Then the Lord answered me and said: For there is still a vision for the appointed time; it speaks of the end, and does not lie. If it seems to tarry, wait for it; it will surely come, it will not delay.
Last year the President declared June 19 a federal holiday for the whole nation, 42 years after Texas officially recognized June 19 as “Emancipation Day in Texas.” The first “emancipation day” in Texas was June 19, 1865, the day that the federal Emancipation Proclamation of January 1, 1863, was finally enforced there at the end of the Civil War. The war itself had officially ended just over two months before, with Robert E. Lee’s surrender at Appomattox, Virginia, on April 9, 1865. But news traveled slowly to the west, and the last civil war skirmish in Texas actually took place a month after Appomattox, on May 13, at Palmito Beach in South Texas.
Even then, the only way that some would agree to set their slaves free was the threat of force provided by the presence of the Union Army. And so it was a Union general, Gordon Granger, who, on June 19, 1865 officially read “General Order No.3” in Galveston:
“The people are informed that, in accordance with a proclamation from the Executive of the United States, all slaves are free. This involves an absolute equality of personal rights and of property, between former masters and slaves, and the connection heretofore existing between them, becomes that between employer and hired labor: The Freedmen are advised to remain at their present homes, and work for wages. They are informed that they will not be allowed to collect at military posts; and that they will not be supported in idleness either there or elsewhere.”
News and change travel slowly, especially when people are asked to do what they do not want to do! Think, for example, of Pharaoh, king of Egypt, who wasn’t exactly quick to set free his Hebrew slaves when Moses came knocking in about 1400 BC. Or think about South Africa and the length of time it took to end Apartheid after the outcry from the world began to rise in the middle of the last century. Here’s the timeline:
- In 1950, Apartheid laws came into effect.
- In 1960, the African National Congress (ANC) was banned.
- In 1964, ANC leader Nelson Mandela and seven others were sentenced to life imprisonment on Robben Island on charges of conspiracy and sabotage.
- 26 years later, on February 11, 1990, the ANC and some other organizations were legalized, and Nelson Mandela was set free by South African President, F.W. DeClerk.
There is no doubt that pressures of all kinds played their part in this radical change for good in South Africa (like the presence of the Union army in Texas), and that without that pressure change may have been even slower or may never have happened at all. There is some evidence, though, that spiritual factors also came into play above and beyond the overt political pressure, and this also played its part in creating change. Here’s how the story goes…
On September 22, 1990, President DeClerk landed in Washington for talks with the Bush administration. He announced to the welcoming delegation that his first stop was the Lincoln Memorial – and gave the reason why:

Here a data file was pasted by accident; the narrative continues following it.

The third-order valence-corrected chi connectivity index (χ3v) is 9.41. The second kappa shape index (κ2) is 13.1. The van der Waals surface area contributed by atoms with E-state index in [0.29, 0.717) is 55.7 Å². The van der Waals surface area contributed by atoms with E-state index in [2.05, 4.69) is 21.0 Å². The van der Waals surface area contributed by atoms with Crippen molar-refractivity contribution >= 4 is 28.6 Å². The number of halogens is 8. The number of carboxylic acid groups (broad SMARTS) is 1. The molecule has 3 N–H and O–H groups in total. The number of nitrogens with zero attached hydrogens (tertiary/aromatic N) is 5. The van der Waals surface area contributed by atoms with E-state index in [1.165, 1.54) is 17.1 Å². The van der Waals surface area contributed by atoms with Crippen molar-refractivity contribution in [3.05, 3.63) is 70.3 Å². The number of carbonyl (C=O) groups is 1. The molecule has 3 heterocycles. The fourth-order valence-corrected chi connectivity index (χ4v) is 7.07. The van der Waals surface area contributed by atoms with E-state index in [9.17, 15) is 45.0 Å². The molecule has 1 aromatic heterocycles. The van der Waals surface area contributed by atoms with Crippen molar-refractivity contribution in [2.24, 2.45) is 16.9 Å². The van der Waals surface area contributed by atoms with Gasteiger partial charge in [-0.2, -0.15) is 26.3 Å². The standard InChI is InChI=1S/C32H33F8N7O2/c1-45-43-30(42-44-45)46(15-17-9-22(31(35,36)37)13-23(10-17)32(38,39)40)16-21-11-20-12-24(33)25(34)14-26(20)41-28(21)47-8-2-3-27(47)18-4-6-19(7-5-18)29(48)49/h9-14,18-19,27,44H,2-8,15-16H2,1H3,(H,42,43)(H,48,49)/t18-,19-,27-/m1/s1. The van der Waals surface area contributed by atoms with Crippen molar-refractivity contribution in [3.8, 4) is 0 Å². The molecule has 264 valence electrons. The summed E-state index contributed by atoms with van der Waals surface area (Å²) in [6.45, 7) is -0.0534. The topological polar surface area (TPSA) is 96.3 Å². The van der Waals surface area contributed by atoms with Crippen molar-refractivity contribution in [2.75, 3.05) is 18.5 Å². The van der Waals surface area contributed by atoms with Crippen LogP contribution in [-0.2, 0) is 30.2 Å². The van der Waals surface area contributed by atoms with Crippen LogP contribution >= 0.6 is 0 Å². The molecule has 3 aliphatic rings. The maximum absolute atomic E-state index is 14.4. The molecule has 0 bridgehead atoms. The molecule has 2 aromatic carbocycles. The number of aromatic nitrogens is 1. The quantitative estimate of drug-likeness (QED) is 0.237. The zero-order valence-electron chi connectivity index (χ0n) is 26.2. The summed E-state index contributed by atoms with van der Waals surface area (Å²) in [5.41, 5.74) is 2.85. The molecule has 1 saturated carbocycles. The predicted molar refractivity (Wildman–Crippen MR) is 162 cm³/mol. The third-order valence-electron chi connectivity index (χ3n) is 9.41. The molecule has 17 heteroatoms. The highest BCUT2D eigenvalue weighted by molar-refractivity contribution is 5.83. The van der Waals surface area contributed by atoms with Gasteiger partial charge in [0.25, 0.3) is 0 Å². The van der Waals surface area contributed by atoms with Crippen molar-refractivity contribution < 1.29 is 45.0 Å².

”I am deeply aware of the historical importance of this visit. South Africa has embarked on a great journey… In a few moments, we will begin our visit to Washington at the Reflecting Pool. It is there where the reflections of the great monuments to Washington and Lincoln come together. And it was there that many thousands of Americans heard the Rev. Martin Luther King describe his dream for an America of justice and harmony through nonviolence.” (See: https://www.nytimes.com/1990/09/24/world/de-klerk-arrives-in-the-us-for-talks-with-bush.html)
Some were skeptical of his remarks and intent – having no assurance at that time that Mr. DeClerk would follow through with further reforms. But the “word on the street” at National Presbyterian Church was that a spiritual change in Mr. DeClerk was taking place.
Members of the South African embassy staff were attending National at that time, and had been greatly influenced by the preaching of our pastor, Dr. Louis Evans, on the issue of racial equality and Biblical reconciliation. Apparently, they asked Mr. DeClerk if he would attend worship at National the next day, September 23, 1990 – which he, his wife, and the ambassador did, presenting Dr. Evans with a Bible in Afrikans.
- Three weeks later, on October 15, 1990, Apartheid was legally ended with the repeal of segregation – the 1953 “Reservation of Separate Amenities Act.”
- In 1996 a new South African constitution was ratified.
I’m not sure we’ll ever know this side of heaven how all the bits and pieces of this story fit together, but that’s always true. All we know is that when we, like Dr. Evans, pray, and seek to play our part within the will of God, then, on God’s schedule, not ours, God sets to work in ways beyond our control, and, even in a world in which bad news seems to dominate, marvelous things can happen.
With prayers for us all in these tumultuous days,
Glad to be your pastor,
* Please click here to read the Session Statement on Race.